Nov 17, 2023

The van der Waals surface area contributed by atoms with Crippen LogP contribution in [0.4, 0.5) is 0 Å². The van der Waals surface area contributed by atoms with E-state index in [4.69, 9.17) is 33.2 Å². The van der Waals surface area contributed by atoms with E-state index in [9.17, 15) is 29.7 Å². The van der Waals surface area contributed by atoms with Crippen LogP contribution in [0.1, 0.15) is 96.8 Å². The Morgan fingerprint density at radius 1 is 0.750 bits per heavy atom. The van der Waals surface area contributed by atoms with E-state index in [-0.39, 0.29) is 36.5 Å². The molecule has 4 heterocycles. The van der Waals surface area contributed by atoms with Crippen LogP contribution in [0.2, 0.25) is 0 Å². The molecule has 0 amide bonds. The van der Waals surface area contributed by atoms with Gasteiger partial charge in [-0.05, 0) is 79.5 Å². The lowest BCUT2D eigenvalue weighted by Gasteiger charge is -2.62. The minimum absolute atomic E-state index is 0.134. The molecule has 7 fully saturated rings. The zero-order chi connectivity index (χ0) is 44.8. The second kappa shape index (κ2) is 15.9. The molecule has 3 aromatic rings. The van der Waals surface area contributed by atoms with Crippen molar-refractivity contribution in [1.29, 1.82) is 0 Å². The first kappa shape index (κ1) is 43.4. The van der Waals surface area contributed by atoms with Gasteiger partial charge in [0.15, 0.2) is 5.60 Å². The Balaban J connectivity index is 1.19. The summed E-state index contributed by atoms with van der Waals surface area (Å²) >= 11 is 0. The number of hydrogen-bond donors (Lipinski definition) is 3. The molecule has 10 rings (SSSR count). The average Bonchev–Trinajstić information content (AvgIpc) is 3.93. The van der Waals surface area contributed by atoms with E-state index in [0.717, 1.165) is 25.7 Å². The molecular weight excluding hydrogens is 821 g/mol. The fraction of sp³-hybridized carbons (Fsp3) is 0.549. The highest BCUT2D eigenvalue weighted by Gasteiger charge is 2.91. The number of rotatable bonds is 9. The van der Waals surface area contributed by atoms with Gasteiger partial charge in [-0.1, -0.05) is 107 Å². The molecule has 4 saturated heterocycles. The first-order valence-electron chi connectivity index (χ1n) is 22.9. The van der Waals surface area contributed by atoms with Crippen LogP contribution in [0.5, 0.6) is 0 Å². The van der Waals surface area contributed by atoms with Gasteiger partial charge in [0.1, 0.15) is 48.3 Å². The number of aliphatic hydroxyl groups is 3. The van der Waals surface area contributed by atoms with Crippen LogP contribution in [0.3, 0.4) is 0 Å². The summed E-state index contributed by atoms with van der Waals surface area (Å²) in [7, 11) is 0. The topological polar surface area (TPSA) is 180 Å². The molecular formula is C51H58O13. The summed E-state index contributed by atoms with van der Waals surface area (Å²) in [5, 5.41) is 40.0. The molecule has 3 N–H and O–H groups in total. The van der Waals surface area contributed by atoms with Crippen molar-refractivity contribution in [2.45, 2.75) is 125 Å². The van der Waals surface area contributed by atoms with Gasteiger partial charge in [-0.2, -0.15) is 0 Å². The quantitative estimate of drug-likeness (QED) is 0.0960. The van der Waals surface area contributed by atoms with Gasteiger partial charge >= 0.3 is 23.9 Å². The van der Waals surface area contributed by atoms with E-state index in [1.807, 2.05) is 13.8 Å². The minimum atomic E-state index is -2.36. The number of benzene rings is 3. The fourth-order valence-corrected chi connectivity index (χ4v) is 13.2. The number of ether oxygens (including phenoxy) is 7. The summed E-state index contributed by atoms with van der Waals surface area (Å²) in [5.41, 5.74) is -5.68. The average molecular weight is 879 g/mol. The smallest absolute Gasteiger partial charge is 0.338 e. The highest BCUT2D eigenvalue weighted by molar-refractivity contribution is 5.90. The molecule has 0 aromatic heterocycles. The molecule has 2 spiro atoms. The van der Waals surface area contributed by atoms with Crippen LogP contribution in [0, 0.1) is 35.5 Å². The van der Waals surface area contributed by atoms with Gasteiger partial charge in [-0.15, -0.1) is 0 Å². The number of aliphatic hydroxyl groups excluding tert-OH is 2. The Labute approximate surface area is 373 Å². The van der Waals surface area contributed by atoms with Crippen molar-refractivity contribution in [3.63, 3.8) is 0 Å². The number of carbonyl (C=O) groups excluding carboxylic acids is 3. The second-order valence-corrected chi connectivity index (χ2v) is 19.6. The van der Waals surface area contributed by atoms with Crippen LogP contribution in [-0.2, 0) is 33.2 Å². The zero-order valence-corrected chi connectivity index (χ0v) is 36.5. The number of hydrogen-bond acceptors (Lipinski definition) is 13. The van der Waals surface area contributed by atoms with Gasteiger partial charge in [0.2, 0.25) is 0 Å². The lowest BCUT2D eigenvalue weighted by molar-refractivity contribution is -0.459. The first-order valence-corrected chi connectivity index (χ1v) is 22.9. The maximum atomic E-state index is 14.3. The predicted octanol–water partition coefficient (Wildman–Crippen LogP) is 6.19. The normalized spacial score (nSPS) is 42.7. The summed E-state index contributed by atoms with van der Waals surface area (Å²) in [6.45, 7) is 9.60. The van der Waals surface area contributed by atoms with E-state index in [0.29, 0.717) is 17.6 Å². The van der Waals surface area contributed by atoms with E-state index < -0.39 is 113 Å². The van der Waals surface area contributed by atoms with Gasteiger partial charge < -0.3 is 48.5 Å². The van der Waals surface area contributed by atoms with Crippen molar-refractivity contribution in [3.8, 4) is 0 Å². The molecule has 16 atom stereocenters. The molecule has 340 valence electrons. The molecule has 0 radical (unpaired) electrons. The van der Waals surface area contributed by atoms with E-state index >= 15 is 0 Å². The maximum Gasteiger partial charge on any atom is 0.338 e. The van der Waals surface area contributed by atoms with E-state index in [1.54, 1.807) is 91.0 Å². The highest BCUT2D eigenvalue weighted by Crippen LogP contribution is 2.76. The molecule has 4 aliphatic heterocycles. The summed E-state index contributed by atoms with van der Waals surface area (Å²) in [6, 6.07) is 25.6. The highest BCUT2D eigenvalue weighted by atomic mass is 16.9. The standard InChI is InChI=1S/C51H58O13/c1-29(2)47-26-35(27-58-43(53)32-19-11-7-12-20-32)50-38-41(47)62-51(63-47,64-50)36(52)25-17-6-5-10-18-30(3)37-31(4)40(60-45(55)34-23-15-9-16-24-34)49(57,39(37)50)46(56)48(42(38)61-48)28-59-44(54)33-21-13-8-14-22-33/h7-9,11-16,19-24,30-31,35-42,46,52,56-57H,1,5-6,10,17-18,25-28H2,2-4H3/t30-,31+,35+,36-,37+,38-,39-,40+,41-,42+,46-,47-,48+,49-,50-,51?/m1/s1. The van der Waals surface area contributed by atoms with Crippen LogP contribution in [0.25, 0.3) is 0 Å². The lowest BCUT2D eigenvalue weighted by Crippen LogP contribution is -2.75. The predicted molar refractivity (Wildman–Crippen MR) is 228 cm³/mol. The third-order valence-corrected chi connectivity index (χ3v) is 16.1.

We recently had the privilege of managing the sale of two properties, A and B, both nestled in the same location and bearing striking similarities. However, the variation in their sales campaigns highlights the difference in how strategic decisions can affect the outcome. Property A: A Transformative Journey When the owners of Property A expressed their intention to sell, we embarked on a comprehensive evaluation of its condition. Despite having a renter and furnished lease, the property, dating back to its 2005 origins was in its original state. After careful consideration and consultation, the owner opted to vacate the property. This decision paved the way for a transformative process, including painting, new carpet installation, and strategic staging. The property was then listed on major real estate websites like Domain and REA. The results were impressive - a successful campaign that culminated in a sale above the asking price within just two weeks of launching. The proactive approach to presentation and accessibility proved instrumental in attracting potential buyers. Property B: Lessons Learned On the flip side, Property B, also occupied by a renter, opted to proceed with the sale with the renter still in place. This decision, while financially practical, presents challenges. The renter, though tidy, had configured one bedroom as a home office. Prospective buyers struggled to envision it as a bedroom, often referring to it as a studio. This limitation, connected with access issues, and the actual tenancy length, impacted the property's market appeal. After a period on the market with lukewarm interest, a decision was made to serve the renter a notice to vacate. Subsequent improvements, including painting and carpet replacement, were undertaken to enhance the property's overall presentation. Navigating the Tenancy Dilemma We acknowledge the financial implications of keeping a property empty and understand why some owners opt to sell with a renter in place. However, this decision can present challenges ranging from cleanliness and presentation to access issues. In certain cases, the tenancy agreement itself can shape the success or failure of a sales campaign. Property owners must recognize the potential impact on the sales price, as a poorly presented property may signal desperation, attracting lower-than-desired offers. If you find yourself at the crossroads of deciding whether to sell with or without a renter, consider seeking advice from our team. Our insights will prove invaluable in tailoring a strategy that aligns with your specific circumstances, ensuring a successful and lucrative sale. Written by Elli Blanco